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Bush: If Halliburton overcharged the government, it will have to repay

From Jamie McIntyre
CNN Washington Bureau

Vice President Dick Cheney
Vice President Dick Cheney

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WASHINGTON (CNN) -- President Bush Friday said if any company involved in Iraqi reconstruction has overcharged the government, it will have to repay the extra funds.

"If there's an overcharge, like we think there is, we expect that money to be repaid," the president said when asked by a reporter about a Pentagon audit that may have uncovered a potential overcharge by Halliburton, the oil services company once run by Vice President Dick Cheney.

"I appreciate the Pentagon looking out after the taxpayers money. They felt like there was an overcharge issue, they put the issue right out there on the table for everybody to see, and they're doing good work," Bush said.

"We're going to make sure that as we spend the money in Iraq, it's spent well and spent wisely. Their investigation will lay the facts out for everybody to see, and if there's an overcharge, like we think there is, we expect that money to be repaid," he said.

The Pentagon audit has raised questions about whether a subsidiary of Halliburton overcharged the U.S. government $61 million for gasoline imported from Kuwait to Iraq.

The Pentagon said Thursday a routine review turned up the potential overcharge by subsidiary Kellogg, Brown and Root, which was awarded a no-bid contract in March to rebuild Iraq's oil industry.

But there is no allegation that Halliburton unduly profited from the overpriced gas.

The audit questions if Halliburton paid above-market rates to a Kuwaiti subcontractor when it paid $2.27 per gallon for the gas. Another supplier bought gas at $1.18 per gallon from Turkey.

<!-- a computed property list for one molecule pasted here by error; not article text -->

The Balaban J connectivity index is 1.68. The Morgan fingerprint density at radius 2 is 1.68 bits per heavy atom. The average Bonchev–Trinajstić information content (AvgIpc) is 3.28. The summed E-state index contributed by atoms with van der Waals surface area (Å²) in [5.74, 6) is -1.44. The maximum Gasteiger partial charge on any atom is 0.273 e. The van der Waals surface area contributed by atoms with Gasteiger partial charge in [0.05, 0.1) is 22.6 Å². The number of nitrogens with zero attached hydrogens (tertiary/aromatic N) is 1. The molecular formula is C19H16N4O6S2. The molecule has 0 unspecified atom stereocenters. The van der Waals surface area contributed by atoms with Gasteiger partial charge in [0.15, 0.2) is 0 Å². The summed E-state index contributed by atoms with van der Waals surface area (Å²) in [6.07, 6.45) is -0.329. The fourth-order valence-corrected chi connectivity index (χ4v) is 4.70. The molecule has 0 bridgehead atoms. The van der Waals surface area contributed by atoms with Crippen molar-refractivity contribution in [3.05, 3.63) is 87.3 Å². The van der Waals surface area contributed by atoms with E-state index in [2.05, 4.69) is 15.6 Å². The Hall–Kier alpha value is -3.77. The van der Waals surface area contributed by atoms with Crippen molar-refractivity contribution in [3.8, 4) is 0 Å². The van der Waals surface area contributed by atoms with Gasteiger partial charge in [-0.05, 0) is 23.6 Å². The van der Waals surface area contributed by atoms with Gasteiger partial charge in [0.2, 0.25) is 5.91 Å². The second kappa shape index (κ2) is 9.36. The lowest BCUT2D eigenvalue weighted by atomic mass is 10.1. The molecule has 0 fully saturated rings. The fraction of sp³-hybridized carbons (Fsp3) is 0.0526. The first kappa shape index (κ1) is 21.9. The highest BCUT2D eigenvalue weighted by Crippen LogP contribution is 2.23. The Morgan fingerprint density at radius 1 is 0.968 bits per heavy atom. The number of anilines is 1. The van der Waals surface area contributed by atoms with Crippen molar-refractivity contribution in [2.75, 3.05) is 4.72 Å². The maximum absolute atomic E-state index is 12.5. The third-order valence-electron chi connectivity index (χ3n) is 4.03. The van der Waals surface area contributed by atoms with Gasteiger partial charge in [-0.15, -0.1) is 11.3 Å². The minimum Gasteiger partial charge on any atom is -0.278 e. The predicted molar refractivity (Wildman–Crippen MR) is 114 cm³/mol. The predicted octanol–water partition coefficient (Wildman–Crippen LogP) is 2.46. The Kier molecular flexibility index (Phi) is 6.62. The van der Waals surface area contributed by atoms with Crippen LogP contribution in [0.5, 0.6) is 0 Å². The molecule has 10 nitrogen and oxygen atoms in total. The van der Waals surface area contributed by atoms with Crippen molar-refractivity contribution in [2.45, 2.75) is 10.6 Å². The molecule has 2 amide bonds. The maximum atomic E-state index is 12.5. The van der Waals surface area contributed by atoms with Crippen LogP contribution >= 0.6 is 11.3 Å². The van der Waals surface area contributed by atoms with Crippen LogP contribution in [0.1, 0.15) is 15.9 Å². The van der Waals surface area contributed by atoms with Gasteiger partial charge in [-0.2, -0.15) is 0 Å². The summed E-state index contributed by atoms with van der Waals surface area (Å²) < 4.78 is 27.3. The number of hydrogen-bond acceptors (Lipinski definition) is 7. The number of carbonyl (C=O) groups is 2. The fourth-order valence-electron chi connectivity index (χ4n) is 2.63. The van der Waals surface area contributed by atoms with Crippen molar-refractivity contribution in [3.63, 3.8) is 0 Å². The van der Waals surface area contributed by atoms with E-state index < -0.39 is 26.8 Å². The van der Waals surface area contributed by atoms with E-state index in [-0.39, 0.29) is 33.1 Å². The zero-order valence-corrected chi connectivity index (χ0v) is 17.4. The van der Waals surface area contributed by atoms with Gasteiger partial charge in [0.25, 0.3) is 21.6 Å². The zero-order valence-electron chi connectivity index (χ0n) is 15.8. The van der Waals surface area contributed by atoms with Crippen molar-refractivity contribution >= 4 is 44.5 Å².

Halliburton says the higher cost was due to having to negotiate a short-term contract, at a time when there weren't enough trucks in Kuwait to deliver the fuel. It says trucks had to be brought in and shipping in a war zone pushed up the transportation and security costs as well.

In a statement, Halliburton insisted those costs are "pass through costs" and said the company "only recovers a few cents on the dollar."

Congressional critics, who accuse the company of price gouging, don't believe the claims.

"There have been indications for some months now that taxpayer interests aren't protected," said Sen. Ron Wyden, D-Oregon. "I'm glad the Defense Department is finally coming to ask some tough questions. They should have been raising these issues many months ago."

Pentagon Comptroller Dov Zakhein insists his auditors have been hard-nosed.

"Contractor improprieties and/or contract mischarging ... will neither be condoned nor allowed to continue," Zakhein said in a statement.

Meanwhile, the contract is being reviewed, and Halliburton will have to justify the sum. If the government does not believe the cost is legitimate, the bill will be disallowed.

In that case, Halliburton would have to assume the debt, or it could go back to the Kuwaiti subcontractor to try to address the issue.

Auditors also found another potential Halliburton overcharge of $67 million for dining halls in Iraq, but they say that seems to a billing error.

That bill has not been paid.

Democratic presidential candidates are already jumping on the issue.

Howard Dean called Halliburton "a special interest contributor that is overcharging taxpayers" and Dick Gephardt charged that Cheney's former employer is "bilking the taxpayers."

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